The method according to the invention provides a largely fully homogenous mixture in the ignition delay phase. It is possible with the method to establish a leaner-than-stoichiometric air ratio between the combustion air (fresh air/exhaust gas mixture) and the injected fuel. This mixture ignites in local zones with an almost stoichiometric air/fuel ratio. The ignition delay phase can be set to the optimum length for the operating point by means of the parameters that can be adjusted according to the invention, namely the injection rate, the injection point, the fresh air/exhaust gas ratio and the swirl intensity. In the process, the desired homogenization of the mixture and the position and size of the zones with ignition nuclei of an approximately stoichiometric mixture ratio are controlled. The premixing of the fuel with the combustion air, i.e. the completion of mixture formation before ignition, results in complete and low-soot combustion.
In a manner similar to internal combustion engines with spark ignition, it is possible in diesel internal combustion engines to achieve an air ratio close to the stoichiometric value to thereby eliminating the conflict between the aims of reducing particulate emissions and emissions of nitrogen oxides.
An exemplary embodiment of the invention will be described in greater detail below with reference to the drawings:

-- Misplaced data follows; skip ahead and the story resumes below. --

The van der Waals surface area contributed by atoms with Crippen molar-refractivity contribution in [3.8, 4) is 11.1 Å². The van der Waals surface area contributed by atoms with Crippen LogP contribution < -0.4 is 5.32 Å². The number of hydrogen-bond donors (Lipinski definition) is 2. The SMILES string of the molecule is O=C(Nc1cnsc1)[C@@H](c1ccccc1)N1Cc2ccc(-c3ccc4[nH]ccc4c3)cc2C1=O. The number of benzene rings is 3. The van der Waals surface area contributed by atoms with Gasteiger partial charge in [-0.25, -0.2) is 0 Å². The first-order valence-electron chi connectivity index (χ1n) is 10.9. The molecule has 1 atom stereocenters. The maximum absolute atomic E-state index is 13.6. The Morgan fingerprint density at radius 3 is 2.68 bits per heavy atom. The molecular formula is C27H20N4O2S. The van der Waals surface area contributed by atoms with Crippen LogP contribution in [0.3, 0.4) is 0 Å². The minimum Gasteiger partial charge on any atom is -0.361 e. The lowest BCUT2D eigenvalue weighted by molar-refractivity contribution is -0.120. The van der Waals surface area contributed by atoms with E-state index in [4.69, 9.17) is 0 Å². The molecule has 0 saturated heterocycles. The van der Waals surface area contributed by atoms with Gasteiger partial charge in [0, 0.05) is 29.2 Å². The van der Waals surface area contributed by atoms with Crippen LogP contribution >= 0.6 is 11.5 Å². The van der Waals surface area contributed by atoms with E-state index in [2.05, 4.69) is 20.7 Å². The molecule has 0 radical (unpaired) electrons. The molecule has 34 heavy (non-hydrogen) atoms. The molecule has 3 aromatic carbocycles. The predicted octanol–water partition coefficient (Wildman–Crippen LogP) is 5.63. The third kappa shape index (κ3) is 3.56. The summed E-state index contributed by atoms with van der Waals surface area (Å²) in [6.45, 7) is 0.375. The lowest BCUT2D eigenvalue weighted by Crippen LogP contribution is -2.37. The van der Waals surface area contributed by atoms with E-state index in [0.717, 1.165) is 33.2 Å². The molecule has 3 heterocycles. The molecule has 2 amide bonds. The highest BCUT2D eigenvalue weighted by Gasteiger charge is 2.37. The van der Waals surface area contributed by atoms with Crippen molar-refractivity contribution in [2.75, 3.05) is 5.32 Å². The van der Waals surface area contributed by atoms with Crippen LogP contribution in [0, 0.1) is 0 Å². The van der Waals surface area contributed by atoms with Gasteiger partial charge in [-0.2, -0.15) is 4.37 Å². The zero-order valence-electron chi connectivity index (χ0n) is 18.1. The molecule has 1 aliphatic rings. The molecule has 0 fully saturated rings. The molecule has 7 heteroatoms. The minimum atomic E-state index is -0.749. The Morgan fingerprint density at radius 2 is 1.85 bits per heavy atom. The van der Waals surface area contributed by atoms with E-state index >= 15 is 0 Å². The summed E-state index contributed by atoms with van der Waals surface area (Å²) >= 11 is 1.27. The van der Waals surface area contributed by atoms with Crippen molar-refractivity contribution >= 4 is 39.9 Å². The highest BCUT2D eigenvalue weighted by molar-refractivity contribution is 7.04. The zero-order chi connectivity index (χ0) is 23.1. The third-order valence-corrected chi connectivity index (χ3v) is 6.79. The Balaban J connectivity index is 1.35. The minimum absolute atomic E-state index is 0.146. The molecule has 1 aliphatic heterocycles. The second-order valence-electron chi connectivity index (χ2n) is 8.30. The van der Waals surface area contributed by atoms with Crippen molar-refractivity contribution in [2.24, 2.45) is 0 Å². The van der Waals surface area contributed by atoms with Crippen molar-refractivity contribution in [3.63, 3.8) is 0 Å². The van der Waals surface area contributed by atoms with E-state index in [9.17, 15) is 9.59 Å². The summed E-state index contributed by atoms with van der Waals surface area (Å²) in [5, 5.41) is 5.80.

FIG. 1 is a schematic cross sectional view of a diesel internal combustion engine,
FIG. 2 is a graphical representation of the adjustment angle of the control flap with the corresponding swirl intensities, and
FIG. 3 is a graphical representation of the timing of the injections based on the crank angle.
The diesel internal combustion engine 1 illustrated in FIG. 1 comprises a plurality of cylinders 2, in each of which a piston 3 arranged in such a way that it can move longitudinally delimits into the combustion space 4. Fuel is injected directly into the combustion space 4 by an injector 5 and is burnt with combustion air fed in separately through an inlet duct 6. After combustion, the exhaust gases are discharged via an exhaust duct 7. The inlet ducts 6 and the exhaust ducts 7 are opened and closed by engine valves 15, 15′, 16, which are controlled positively in the customary manner by a valve operating mechanism 23. The injector 5 and the valve members of the engine valves 15, 15′, 16 are arranged essentially in a common plane that lies adjacent to the inner surface of a cylinder head, and extends approximately normal to the cylinder axis 19.
The exhaust duct 7 and the inlet duct 6 are inter-connected by an exhaust-gas recirculation line 8, which can be opened by an exhaust-gas recirculation valve 9 with an adjustable cross section of passage. An inter-cooler 10 is arranged in the exhaust-gas recirculation line 8, with the result that the recirculated flow of exhaust gas is cooled before it is mixed with the fresh air. The injector 5 is part of a common-rail injection system (not shown here), in which the injectors of all the cylinders are supplied with fuel from a common high-pressure line. The injector 5 produces a fuel jet 13 with a plurality of individual jets that are precisely determined geometrically. The fuel jet injected into the combustion air produces a cloud of fuel containing extremely finely divided fuel droplets in the combustion space.